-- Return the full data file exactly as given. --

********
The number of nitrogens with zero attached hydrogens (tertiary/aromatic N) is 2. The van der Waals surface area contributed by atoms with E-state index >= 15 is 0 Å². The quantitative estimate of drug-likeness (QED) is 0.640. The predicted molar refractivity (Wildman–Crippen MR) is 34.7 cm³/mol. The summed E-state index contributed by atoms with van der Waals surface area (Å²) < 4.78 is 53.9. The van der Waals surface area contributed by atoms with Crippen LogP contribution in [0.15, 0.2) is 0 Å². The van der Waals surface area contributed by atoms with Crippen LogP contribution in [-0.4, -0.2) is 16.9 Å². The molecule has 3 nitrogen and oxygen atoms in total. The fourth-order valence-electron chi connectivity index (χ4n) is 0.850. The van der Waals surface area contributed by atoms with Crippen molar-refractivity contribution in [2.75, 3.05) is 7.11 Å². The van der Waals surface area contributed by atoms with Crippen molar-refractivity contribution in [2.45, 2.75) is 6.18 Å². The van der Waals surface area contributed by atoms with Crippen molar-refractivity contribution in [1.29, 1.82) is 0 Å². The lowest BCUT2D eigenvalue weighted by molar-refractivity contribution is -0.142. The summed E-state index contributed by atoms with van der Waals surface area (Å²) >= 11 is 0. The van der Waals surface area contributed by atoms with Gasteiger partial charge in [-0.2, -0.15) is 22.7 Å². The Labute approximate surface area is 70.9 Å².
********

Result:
The number of nitrogens with zero attached hydrogens (tertiary/aromatic N) is 2. The van der Waals surface area contributed by atoms with E-state index >= 15 is 0 Å². The quantitative estimate of drug-likeness (QED) is 0.640. The predicted molar refractivity (Wildman–Crippen MR) is 34.7 cm³/mol. The summed E-state index contributed by atoms with van der Waals surface area (Å²) < 4.78 is 53.9. The van der Waals surface area contributed by atoms with Crippen LogP contribution in [0.15, 0.2) is 0 Å². The van der Waals surface area contributed by atoms with Crippen LogP contribution in [-0.4, -0.2) is 16.9 Å². The molecule has 3 nitrogen and oxygen atoms in total. The fourth-order valence-electron chi connectivity index (χ4n) is 0.850. The van der Waals surface area contributed by atoms with Crippen molar-refractivity contribution in [2.75, 3.05) is 7.11 Å². The van der Waals surface area contributed by atoms with Crippen molar-refractivity contribution in [2.45, 2.75) is 6.18 Å². The van der Waals surface area contributed by atoms with Crippen molar-refractivity contribution in [1.29, 1.82) is 0 Å². The lowest BCUT2D eigenvalue weighted by molar-refractivity contribution is -0.142. The summed E-state index contributed by atoms with van der Waals surface area (Å²) >= 11 is 0. The van der Waals surface area contributed by atoms with Gasteiger partial charge in [-0.2, -0.15) is 22.7 Å². The Labute approximate surface area is 70.9 Å².